The Duke of Kent marks 25th anniversary of Operation Granby
Published 26 February 2016
The Duke of Kent attended a service in the Guards Chapel at St Paul's Cathedral to commemorate the 25th Anniversary of Operation Granby.
Operation Granby was the name given to the British military operations in the Persian Gulf from 1990 to 1991, that were precipitated by the Iraqi invasion of Kuwait in August 1990.
The British contribution to the Coalition effort was, by far, the largest of any European nation, and included British Army regiments, Royal Navy and Royal Fleet Auxiliary ships and Royal Air Force (RAF) squadrons. In total, the British forces including about 2,500 armoured vehicles and 43,000 troops.
The Duke of Kent has retained strong military links since he graduated from Sandhurst in 1955 as a Second Lieutenant in the Royal Scots Greys, before serving with his regiment at home and overseas in a military career that spanned 21 years.
He holds a number of senior appointments, and visits his regiments on a regular basis, including travelling to Iraq in 2006 to meet members of the Royal Regiment of Fusiliers and in 2008 to Afghanistan and Iraq to meet members of the Scots Guards.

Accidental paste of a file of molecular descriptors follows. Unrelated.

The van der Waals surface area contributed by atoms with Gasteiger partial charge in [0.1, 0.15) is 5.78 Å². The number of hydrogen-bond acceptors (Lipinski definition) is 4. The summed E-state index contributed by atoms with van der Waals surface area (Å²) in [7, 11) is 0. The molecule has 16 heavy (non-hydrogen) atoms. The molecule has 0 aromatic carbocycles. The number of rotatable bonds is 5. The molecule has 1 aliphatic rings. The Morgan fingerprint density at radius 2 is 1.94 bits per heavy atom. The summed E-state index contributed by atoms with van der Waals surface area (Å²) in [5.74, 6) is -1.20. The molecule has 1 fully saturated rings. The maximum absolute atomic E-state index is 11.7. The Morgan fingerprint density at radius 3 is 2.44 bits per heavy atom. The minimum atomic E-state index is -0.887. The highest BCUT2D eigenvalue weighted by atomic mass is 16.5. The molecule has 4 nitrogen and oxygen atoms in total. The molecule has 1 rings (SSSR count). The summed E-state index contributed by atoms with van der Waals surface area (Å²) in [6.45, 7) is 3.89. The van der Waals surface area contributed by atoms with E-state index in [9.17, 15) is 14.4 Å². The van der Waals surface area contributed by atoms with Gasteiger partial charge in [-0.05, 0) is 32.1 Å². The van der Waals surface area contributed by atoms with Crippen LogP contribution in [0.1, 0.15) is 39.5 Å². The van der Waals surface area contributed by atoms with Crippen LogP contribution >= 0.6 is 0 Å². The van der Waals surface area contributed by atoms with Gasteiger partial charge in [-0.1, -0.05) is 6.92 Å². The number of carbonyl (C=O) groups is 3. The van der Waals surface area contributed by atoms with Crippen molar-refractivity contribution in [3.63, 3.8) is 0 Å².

The Duke retired from the Army in 1976 with the rank of Lieutenant-Colonel. He was subsequently promoted to Field Marshal in June 1993.
His Royal Highness is a Personal Aide-de-Camp to The Queen, Colonel of the Scots Guards, Colonel-in-Chief of the Royal Regiment of Fusiliers, Royal Colonel of 1st Battalion The Rifles, and Colonel-in-Chief of the Lorne Scots Regiment (Peel, Dufferin and Halton Regiment) - in Canada. He is also Deputy Colonel-in-Chief of the Royal Scots Dragoon Guards, in which he served in his youth.
In the Royal Air Force he is an Honorary Air Chief Marshal, and Honorary Air Commodore of Royal Air Force Station Leuchars in Fife, Scotland.